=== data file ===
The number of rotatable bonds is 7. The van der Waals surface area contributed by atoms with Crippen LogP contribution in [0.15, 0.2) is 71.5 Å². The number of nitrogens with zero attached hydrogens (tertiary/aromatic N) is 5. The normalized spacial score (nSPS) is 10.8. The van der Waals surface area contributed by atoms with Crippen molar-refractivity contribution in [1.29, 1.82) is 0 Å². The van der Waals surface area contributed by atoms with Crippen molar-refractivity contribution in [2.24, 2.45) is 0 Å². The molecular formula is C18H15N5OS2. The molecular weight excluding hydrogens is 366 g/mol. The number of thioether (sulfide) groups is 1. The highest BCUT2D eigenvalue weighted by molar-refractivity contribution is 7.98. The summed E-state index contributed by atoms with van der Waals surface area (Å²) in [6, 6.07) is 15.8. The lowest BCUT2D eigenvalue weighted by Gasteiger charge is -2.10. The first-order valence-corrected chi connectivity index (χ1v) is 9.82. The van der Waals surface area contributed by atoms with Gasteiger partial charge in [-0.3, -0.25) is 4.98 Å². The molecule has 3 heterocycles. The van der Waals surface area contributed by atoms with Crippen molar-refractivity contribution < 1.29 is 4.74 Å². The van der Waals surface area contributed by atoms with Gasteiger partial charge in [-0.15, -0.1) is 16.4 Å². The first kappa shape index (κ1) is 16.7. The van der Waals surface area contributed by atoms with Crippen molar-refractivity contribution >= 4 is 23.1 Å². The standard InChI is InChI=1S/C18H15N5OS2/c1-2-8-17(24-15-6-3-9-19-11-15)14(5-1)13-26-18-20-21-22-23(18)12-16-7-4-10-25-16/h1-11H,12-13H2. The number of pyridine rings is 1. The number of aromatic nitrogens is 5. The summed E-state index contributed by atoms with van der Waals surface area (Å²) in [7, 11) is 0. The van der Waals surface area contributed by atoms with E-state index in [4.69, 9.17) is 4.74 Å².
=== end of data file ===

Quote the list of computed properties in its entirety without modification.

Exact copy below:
The number of rotatable bonds is 7. The van der Waals surface area contributed by atoms with Crippen LogP contribution in [0.15, 0.2) is 71.5 Å². The number of nitrogens with zero attached hydrogens (tertiary/aromatic N) is 5. The normalized spacial score (nSPS) is 10.8. The van der Waals surface area contributed by atoms with Crippen molar-refractivity contribution in [1.29, 1.82) is 0 Å². The van der Waals surface area contributed by atoms with Crippen molar-refractivity contribution in [2.24, 2.45) is 0 Å². The molecular formula is C18H15N5OS2. The molecular weight excluding hydrogens is 366 g/mol. The number of thioether (sulfide) groups is 1. The highest BCUT2D eigenvalue weighted by molar-refractivity contribution is 7.98. The summed E-state index contributed by atoms with van der Waals surface area (Å²) in [6, 6.07) is 15.8. The lowest BCUT2D eigenvalue weighted by Gasteiger charge is -2.10. The first-order valence-corrected chi connectivity index (χ1v) is 9.82. The van der Waals surface area contributed by atoms with Gasteiger partial charge in [-0.3, -0.25) is 4.98 Å². The molecule has 3 heterocycles. The van der Waals surface area contributed by atoms with Crippen molar-refractivity contribution < 1.29 is 4.74 Å². The van der Waals surface area contributed by atoms with Gasteiger partial charge in [-0.15, -0.1) is 16.4 Å². The first kappa shape index (κ1) is 16.7. The van der Waals surface area contributed by atoms with Crippen molar-refractivity contribution >= 4 is 23.1 Å². The standard InChI is InChI=1S/C18H15N5OS2/c1-2-8-17(24-15-6-3-9-19-11-15)14(5-1)13-26-18-20-21-22-23(18)12-16-7-4-10-25-16/h1-11H,12-13H2. The number of pyridine rings is 1. The number of aromatic nitrogens is 5. The summed E-state index contributed by atoms with van der Waals surface area (Å²) in [7, 11) is 0. The van der Waals surface area contributed by atoms with E-state index in [4.69, 9.17) is 4.74 Å².